In our opinion, this is the option which best guarantees the results you want to happen. If you choose glasses, plastics, cards or papers that are clearly labelled as recyclable, you know that they will go back into circulation to be re-used again and again, and NOT into landfill. The technology used to recycle such items – though evolving all the time – is tried and tested and capable of recycling them on a mass scale. In fact, figures released by Defra (the Department for Environment, Food and Rural Affairs) in February, 2019, showed that the recycling rate for UK households increased to 45.7 per cent in 2017, against the target of 50 per cent by 2020. Meanwhile, 70 per cent of packaging waste was either recovered or recycled, ahead of the European Union target of 60 per cent. Defra is aiming to raise these figures further through its Resources & Waste Strategy, supported by manufacturers that are coming up with clever new packaging solutions all the time.
At the same time, petroleum and oil-based products like polystyrene, which are not recycled in the UK, are being phased out, although their excellent properties for preserving and protecting all manner of items have stood the test of time for many years. And there are grey areas here, too, as, ironically, polystyrene’s carbon footprint is lower than many other, natural materials like cardboard or plant matter, because it is lighter to transport.
Not a black and white choice
We’re acutely aware that, as well as weighing up the environmental credentials, cost is another factor that businesses cannot ignore – particularly in challenging times like the present. “Unfortunately, environmentally-friendly options do tend to cost more,” added Mark.
“That doesn’t necessarily mean ruling them out altogether, because sometimes that extra premium is worth paying for the reputational boost and respect it can earn you among your customers. However, at the same time, if you’re a restaurant running a new takeaway arm, which has already lost thousands by being closed due to COVID, that could be just too big a price to pay.”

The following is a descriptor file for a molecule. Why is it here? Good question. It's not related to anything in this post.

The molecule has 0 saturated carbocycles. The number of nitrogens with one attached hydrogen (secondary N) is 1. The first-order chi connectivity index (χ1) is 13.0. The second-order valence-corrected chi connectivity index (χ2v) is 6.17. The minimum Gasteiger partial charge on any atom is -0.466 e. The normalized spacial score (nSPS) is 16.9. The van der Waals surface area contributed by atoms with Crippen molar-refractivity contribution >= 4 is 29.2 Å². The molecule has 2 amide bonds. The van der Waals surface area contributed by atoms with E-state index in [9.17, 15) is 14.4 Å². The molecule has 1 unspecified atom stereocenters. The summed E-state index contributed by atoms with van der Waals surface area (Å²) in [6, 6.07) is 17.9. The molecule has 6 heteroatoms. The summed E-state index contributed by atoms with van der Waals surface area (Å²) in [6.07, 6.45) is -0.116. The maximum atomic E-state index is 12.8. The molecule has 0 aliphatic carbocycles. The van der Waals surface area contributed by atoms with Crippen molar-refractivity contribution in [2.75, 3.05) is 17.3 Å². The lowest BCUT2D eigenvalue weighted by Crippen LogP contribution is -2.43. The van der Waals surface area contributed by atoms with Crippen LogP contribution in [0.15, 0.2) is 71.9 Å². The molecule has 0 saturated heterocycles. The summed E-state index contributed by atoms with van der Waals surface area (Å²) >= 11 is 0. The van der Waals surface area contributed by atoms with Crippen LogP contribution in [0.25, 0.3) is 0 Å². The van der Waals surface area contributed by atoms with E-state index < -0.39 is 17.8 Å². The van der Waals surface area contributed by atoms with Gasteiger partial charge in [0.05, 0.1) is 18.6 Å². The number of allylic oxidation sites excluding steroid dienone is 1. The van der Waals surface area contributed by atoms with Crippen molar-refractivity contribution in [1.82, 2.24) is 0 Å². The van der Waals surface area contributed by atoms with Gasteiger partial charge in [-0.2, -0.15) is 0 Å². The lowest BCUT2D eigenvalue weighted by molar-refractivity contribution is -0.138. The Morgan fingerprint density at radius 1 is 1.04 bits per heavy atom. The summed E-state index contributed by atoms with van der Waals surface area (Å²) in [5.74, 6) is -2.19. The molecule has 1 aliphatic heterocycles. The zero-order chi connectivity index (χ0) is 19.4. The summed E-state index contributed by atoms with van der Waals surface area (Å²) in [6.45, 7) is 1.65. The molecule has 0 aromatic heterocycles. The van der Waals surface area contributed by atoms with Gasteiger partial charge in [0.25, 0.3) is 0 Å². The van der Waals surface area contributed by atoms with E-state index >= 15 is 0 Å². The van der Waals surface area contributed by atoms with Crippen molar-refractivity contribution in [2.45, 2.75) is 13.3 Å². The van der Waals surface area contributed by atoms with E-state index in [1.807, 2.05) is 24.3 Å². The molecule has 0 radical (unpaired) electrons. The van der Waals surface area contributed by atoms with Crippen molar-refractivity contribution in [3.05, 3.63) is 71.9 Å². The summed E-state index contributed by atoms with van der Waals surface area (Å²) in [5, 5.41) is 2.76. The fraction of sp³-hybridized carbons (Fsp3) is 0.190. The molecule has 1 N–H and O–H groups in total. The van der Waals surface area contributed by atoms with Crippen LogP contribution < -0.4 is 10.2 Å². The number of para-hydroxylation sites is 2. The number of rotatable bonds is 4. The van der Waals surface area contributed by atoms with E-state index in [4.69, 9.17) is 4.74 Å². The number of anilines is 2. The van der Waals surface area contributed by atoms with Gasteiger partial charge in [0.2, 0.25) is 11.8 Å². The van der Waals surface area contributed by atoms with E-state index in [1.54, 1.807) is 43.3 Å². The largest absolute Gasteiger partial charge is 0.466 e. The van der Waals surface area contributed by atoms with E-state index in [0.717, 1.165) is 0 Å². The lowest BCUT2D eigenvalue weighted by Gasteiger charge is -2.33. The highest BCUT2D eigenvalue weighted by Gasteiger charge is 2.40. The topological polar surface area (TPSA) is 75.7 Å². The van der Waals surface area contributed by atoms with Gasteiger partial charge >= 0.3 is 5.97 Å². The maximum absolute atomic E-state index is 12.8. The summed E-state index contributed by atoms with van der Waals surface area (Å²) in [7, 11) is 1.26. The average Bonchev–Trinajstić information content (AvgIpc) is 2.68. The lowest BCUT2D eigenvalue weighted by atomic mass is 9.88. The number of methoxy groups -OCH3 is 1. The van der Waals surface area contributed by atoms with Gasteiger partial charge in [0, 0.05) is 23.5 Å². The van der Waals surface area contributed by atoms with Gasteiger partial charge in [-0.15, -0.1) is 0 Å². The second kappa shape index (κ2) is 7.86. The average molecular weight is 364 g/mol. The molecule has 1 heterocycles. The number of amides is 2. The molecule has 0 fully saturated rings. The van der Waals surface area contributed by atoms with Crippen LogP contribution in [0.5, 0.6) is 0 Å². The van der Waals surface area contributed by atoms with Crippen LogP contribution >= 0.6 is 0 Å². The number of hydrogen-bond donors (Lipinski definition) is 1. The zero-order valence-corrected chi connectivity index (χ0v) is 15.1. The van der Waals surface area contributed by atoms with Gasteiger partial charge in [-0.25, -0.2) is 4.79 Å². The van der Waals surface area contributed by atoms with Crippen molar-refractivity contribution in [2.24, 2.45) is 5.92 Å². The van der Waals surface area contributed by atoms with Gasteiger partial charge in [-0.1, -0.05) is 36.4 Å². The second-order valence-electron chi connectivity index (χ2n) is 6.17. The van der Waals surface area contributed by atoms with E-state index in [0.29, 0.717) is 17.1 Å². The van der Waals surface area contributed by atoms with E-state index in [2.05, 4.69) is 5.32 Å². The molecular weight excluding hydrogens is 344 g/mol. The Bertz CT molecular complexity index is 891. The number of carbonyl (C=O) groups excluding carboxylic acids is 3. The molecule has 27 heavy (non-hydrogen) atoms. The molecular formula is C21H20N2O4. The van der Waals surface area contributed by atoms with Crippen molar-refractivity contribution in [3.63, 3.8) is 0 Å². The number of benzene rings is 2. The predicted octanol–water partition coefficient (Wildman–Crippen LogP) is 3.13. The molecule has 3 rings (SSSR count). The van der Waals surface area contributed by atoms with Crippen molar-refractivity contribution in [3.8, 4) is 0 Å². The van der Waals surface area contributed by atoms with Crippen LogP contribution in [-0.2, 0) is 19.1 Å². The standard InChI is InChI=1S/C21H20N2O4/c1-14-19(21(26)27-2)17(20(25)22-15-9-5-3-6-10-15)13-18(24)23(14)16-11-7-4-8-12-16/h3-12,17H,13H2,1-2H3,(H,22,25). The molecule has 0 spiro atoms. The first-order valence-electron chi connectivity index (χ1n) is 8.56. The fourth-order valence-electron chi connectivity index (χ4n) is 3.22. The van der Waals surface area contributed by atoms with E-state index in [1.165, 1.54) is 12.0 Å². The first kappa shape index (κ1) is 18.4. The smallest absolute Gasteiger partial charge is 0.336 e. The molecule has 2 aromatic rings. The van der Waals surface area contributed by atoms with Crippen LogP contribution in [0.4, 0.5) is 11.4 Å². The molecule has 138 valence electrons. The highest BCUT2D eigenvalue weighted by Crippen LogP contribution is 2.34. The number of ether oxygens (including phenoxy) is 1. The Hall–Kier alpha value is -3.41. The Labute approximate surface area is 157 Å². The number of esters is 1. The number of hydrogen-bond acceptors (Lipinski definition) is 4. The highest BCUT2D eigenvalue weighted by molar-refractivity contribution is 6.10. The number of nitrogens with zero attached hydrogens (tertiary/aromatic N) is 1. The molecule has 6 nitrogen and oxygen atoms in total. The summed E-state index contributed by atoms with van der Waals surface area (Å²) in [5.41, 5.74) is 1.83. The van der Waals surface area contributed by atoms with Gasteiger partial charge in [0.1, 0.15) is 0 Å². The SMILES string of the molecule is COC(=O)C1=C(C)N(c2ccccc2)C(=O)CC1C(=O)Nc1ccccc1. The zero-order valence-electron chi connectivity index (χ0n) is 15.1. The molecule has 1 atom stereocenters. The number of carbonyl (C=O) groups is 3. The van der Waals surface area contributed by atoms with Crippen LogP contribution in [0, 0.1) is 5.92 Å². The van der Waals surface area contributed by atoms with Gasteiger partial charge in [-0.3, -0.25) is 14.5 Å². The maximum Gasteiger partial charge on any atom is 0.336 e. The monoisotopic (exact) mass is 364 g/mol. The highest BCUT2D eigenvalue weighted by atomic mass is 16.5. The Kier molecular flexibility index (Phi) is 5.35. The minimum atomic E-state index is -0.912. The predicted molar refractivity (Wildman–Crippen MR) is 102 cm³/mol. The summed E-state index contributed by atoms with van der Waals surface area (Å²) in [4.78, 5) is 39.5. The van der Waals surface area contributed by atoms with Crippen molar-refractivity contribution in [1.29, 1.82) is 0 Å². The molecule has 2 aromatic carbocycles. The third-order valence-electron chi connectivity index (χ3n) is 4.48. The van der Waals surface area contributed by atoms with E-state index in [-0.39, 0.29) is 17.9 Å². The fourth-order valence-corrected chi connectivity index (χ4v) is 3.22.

And when that’s the case, and businesses have to opt for choices that can’t be recycled or are made of non-biodegradable materials, the news isn’t necessarily all bad. “Polystyrene packaging is going to be made illegal from 2021 (a phasing-out deadline that has been delayed by some months due to COVID-19), despite it still being a very popular choice for its protective, cost-effective and heat and cold-retaining qualities,” said Mark. “Not only that, but, ironically, polystyrene has positive qualities in terms of carbon footprint, because it is lighter than card or paper, and can be shipped cheaper, and using less fuel, than other types of packaging.
“There are natural alternatives emerging all the time – made of everything from plants to sheep’s wool, which have the same thermal properties capable of keeping items hot or cold. However, at the moment, they can cost approximately three times as much as polystyrene. No doubt, though, new alternatives will emerge as industry is fighting to innovate in line with the Government’s ambitious green agenda. Hopefully, that will also result in increased choice and reduced costs, as more and more alternative options become available and their increasing popularity results in economies of scale through mass production.
“Ultimately, if such man-made products are your only option for now, they won’t necessarily end up in landfill. Waste processing techniques are evolving all the time and things like incineration – although also controversial, admittedly – can help ensure environmental damage is minimised.”
Nor are reusable items necessarily the option they were pre-COVID. “A lot of outlets, like coffee shops, were trying to help the environment by encouraging customers to invest in multi-use cups and bring them in for refilling. Now, unfortunately, while some places have begun offering that service again, we don’t think it’s really advisable, given the bigger public health priority of limiting the spread of COVID-19,” added Mark.
Doing things right is key, whatever your choice
Businesses can help matters by ensuring that staff and customers dispose of all kinds of items appropriately.
“Ultimately, a compostable cup that might take decades to decompose is potentially just as damaging to the world around us, when chucked into the bottom of a hedgerow, as a polystyrene box,” concluded Mark.
“A lot of this comes down to businesses providing their customers and staff with the tools to dispose of boxes, trays, bags, cups and cartons carefully, through signage reminding them what to do – and by providing the right waste bins that make it easy to do.
“In 10 years’ time, hopefully the options available to us all will have increased exponentially as the environmental agenda accelerates and the Government works harder to make everyone aware of their individual responsibilities. We’d like to see a lot more positive effort around that awareness-raising, so that people ultimately understand what materials they should be using and what they should be doing to ensure they discard of them responsibly.”
In the meantime, Elliott’s are here to help you navigate a path through the myriad of packaging options and, ultimately, choose the one that best suits the unique needs of your business. Our latest product brochure contains a selection of the packaging choices available from our recommended suppliers.
For a bespoke recommendation that suits your business, contact us via 01482 327580 or enquiries at elliotthygiene.co.uk